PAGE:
“The customer engineers a design and we figure out how best to build it,” says Barroso. “We have manufacturing engineers and product planning people that work out how to manufacture the pieces economically. Whatever the customer needs, we can provide it-laser cutting to building a complete machine. We can offer complete turnkey production, from machine and welding to the hydraulics, electricals, guarding, and assembly. When we’re done, it’s a running machine.” That do-it-all capability is creating more value-added opportunities for MacDonald as customers focus more on core business, he says.
MacDonald has long been a major supplier to heavy equipment and off-road vehicle manufacturers, producing machine chassis, booms, cabs, and roll-over structures. That experience led MacDonald to develop Tigercat Industries, which has grown into a leader in the logging equipment field with a comprehensive line of massive machines for felling, bunching, loading, and transporting logged trees.
The two long-bed lasers produce some large components for Tigercat, which has its own manufacturing facilities. In fact, Tigercat was assigned the smaller Cincinnati lasers when the MacDonald plant installed the CL-707s. “Basically, the bigger bed capacity let us replace four machines with two,” says Barroso.
The long-bed lasers also cut components for MacDonald Environmental, which shares the Cambridge facility. The lasers produce profiles used for filters and collectors, ducting, fan shrouds, bag houses-all the various elements needed for industrial environmental control systems. “Some structures are as big as a house, up to 30 ft. high,” notes Barroso.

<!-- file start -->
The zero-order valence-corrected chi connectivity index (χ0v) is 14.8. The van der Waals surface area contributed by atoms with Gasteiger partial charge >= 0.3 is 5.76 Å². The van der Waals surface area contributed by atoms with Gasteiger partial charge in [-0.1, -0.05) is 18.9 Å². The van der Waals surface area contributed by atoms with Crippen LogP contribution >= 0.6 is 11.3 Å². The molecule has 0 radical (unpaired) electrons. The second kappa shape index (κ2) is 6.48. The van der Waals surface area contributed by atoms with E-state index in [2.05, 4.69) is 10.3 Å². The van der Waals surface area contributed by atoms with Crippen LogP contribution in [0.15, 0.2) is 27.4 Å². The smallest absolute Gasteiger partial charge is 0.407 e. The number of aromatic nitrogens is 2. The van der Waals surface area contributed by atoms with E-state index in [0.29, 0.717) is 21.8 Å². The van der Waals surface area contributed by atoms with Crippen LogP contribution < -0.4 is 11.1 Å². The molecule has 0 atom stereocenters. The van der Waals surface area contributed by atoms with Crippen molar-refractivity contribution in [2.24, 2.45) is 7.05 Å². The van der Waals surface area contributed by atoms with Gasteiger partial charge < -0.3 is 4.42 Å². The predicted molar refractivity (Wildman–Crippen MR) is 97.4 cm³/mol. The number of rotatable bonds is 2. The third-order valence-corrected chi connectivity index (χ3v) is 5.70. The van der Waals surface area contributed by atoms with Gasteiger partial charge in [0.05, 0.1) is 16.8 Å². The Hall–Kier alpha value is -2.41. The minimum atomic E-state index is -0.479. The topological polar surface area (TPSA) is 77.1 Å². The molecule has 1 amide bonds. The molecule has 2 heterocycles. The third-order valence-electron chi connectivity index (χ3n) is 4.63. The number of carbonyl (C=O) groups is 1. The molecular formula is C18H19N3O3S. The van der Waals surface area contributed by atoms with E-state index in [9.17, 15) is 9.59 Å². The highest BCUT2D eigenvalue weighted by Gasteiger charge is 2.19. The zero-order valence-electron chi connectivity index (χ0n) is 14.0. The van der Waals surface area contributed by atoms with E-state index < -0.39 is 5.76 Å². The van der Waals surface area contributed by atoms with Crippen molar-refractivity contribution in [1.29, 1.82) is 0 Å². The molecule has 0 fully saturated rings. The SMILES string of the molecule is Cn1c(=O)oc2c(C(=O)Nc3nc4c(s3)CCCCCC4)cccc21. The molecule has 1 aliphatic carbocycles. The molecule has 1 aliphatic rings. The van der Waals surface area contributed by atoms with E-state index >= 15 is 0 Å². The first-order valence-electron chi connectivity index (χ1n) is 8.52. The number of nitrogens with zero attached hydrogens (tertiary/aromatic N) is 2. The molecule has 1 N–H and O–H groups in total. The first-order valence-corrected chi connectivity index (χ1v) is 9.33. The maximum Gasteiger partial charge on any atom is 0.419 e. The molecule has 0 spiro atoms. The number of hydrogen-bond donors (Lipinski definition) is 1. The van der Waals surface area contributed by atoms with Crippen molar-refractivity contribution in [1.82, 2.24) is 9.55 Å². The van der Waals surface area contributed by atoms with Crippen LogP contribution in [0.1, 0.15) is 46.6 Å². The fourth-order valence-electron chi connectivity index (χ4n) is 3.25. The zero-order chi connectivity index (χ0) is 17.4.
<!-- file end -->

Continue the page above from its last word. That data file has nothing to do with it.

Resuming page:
Between custom work and family jobs, the MacDonald plant keeps the CL-707s running 24/7. The large bed capacity can allow extended periods of unattended processing. “We can start plates at the end of second shift,” he says. “When the day guys come in, the parts are cut. On Saturday noon, when our people typically go home for lunch, we load up the lasers, hit go, and the laser runs with nobody here. We’ve had excellent success with that.”
With the purchase of the unit, MacDonald Steel created a dedicated bay for laser cutting and material storage. “We reorganized and located the big-bed machines side by side with an aisle way between them,” says Barroso. “The operator can walk back and forth and watch both machines. All the material is stored beyond the machines going down the bay.”
Barroso was directly involved in the initial start-up, programming, and part nesting when MacDonald bought its first Cincinnati laser in 1990. At the time MacDonald used a plasma machine to cut profiles that could handle a maximum sheet of 48 in. by about 100 in. long, he says. “We’d shear plates, put them on the machine, plasma-cut the contours and holes, and then grind off the slag. It was a three-step process to get a part cut out, and the precision wasn’t there. The reason we bought the laser was to eliminate those processes, and the precision was unbelievable. People just couldn’t believe what was coming off the laser. Now we take it for granted. Back in 1990, that was truly amazing.”
Laser cutting technology keeps getting better and better, he says. “Power increases let us cut thicker materials and high-speed drives let us cut faster with even greater precision,” says Barroso.
Rick Neff is laser products manager, Cincinnati Incorporated, www.e-ci.com.